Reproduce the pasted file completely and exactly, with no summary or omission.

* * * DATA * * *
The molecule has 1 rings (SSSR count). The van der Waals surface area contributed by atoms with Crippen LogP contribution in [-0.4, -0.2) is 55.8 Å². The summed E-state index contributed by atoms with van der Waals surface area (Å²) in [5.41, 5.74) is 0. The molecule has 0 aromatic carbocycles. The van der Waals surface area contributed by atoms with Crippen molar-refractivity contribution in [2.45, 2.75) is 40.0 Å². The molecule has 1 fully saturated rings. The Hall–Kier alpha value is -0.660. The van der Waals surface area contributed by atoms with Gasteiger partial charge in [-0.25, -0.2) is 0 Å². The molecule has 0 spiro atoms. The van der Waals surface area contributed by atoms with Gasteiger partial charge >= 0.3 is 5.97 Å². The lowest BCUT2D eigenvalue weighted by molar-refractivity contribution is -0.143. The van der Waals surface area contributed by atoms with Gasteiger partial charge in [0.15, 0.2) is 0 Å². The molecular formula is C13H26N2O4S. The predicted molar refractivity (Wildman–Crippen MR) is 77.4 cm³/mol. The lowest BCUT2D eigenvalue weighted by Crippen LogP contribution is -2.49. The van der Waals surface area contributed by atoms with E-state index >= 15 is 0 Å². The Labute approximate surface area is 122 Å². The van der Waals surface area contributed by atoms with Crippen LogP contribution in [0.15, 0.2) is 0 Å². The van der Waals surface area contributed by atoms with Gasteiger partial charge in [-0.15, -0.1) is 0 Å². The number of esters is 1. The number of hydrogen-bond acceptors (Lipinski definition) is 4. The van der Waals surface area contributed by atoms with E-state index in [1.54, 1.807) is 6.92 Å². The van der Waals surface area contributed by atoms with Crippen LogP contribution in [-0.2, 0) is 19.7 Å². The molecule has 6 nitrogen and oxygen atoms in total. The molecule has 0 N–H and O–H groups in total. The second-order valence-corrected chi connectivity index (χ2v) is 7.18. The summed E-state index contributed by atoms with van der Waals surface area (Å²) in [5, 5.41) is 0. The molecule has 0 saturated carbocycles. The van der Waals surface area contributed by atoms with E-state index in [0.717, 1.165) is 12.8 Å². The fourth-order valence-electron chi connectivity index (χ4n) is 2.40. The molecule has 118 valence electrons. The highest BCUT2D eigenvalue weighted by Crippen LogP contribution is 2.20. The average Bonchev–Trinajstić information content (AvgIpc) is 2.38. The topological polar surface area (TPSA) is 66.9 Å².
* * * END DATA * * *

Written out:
The molecule has 1 rings (SSSR count). The van der Waals surface area contributed by atoms with Crippen LogP contribution in [-0.4, -0.2) is 55.8 Å². The summed E-state index contributed by atoms with van der Waals surface area (Å²) in [5.41, 5.74) is 0. The molecule has 0 aromatic carbocycles. The van der Waals surface area contributed by atoms with Crippen molar-refractivity contribution in [2.45, 2.75) is 40.0 Å². The molecule has 1 fully saturated rings. The Hall–Kier alpha value is -0.660. The van der Waals surface area contributed by atoms with Gasteiger partial charge in [-0.25, -0.2) is 0 Å². The molecule has 0 spiro atoms. The van der Waals surface area contributed by atoms with Gasteiger partial charge >= 0.3 is 5.97 Å². The lowest BCUT2D eigenvalue weighted by molar-refractivity contribution is -0.143. The van der Waals surface area contributed by atoms with Gasteiger partial charge in [0.15, 0.2) is 0 Å². The molecular formula is C13H26N2O4S. The predicted molar refractivity (Wildman–Crippen MR) is 77.4 cm³/mol. The lowest BCUT2D eigenvalue weighted by Crippen LogP contribution is -2.49. The van der Waals surface area contributed by atoms with E-state index >= 15 is 0 Å². The Labute approximate surface area is 122 Å². The van der Waals surface area contributed by atoms with Crippen LogP contribution in [0.15, 0.2) is 0 Å². The van der Waals surface area contributed by atoms with Gasteiger partial charge in [-0.15, -0.1) is 0 Å². The number of esters is 1. The number of hydrogen-bond acceptors (Lipinski definition) is 4. The van der Waals surface area contributed by atoms with E-state index in [1.54, 1.807) is 6.92 Å². The van der Waals surface area contributed by atoms with Crippen LogP contribution in [-0.2, 0) is 19.7 Å². The molecule has 6 nitrogen and oxygen atoms in total. The molecule has 0 N–H and O–H groups in total. The second-order valence-corrected chi connectivity index (χ2v) is 7.18. The summed E-state index contributed by atoms with van der Waals surface area (Å²) in [5, 5.41) is 0. The molecule has 0 saturated carbocycles. The van der Waals surface area contributed by atoms with E-state index in [0.717, 1.165) is 12.8 Å². The fourth-order valence-electron chi connectivity index (χ4n) is 2.40. The molecule has 118 valence electrons. The highest BCUT2D eigenvalue weighted by Crippen LogP contribution is 2.20. The average Bonchev–Trinajstić information content (AvgIpc) is 2.38. The topological polar surface area (TPSA) is 66.9 Å².